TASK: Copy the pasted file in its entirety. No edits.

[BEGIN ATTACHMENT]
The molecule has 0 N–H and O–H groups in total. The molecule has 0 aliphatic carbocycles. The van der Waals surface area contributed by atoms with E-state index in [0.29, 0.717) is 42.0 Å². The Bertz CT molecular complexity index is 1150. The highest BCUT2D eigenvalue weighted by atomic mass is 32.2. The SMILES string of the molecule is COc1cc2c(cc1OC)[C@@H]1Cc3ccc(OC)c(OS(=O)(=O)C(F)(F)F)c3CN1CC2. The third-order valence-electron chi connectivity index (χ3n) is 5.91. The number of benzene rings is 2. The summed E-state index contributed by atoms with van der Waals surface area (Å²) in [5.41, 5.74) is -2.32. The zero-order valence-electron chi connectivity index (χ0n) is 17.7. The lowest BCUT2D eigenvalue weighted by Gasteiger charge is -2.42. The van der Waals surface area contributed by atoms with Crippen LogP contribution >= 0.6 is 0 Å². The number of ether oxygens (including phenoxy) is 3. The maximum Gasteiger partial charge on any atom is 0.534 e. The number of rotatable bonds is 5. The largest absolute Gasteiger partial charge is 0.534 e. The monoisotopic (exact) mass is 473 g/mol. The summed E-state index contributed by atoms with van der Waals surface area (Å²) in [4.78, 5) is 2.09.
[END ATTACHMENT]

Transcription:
The molecule has 0 N–H and O–H groups in total. The molecule has 0 aliphatic carbocycles. The van der Waals surface area contributed by atoms with E-state index in [0.29, 0.717) is 42.0 Å². The Bertz CT molecular complexity index is 1150. The highest BCUT2D eigenvalue weighted by atomic mass is 32.2. The SMILES string of the molecule is COc1cc2c(cc1OC)[C@@H]1Cc3ccc(OC)c(OS(=O)(=O)C(F)(F)F)c3CN1CC2. The third-order valence-electron chi connectivity index (χ3n) is 5.91. The number of benzene rings is 2. The summed E-state index contributed by atoms with van der Waals surface area (Å²) in [5.41, 5.74) is -2.32. The zero-order valence-electron chi connectivity index (χ0n) is 17.7. The lowest BCUT2D eigenvalue weighted by Gasteiger charge is -2.42. The van der Waals surface area contributed by atoms with Crippen LogP contribution >= 0.6 is 0 Å². The number of ether oxygens (including phenoxy) is 3. The maximum Gasteiger partial charge on any atom is 0.534 e. The number of rotatable bonds is 5. The largest absolute Gasteiger partial charge is 0.534 e. The monoisotopic (exact) mass is 473 g/mol. The summed E-state index contributed by atoms with van der Waals surface area (Å²) in [4.78, 5) is 2.09.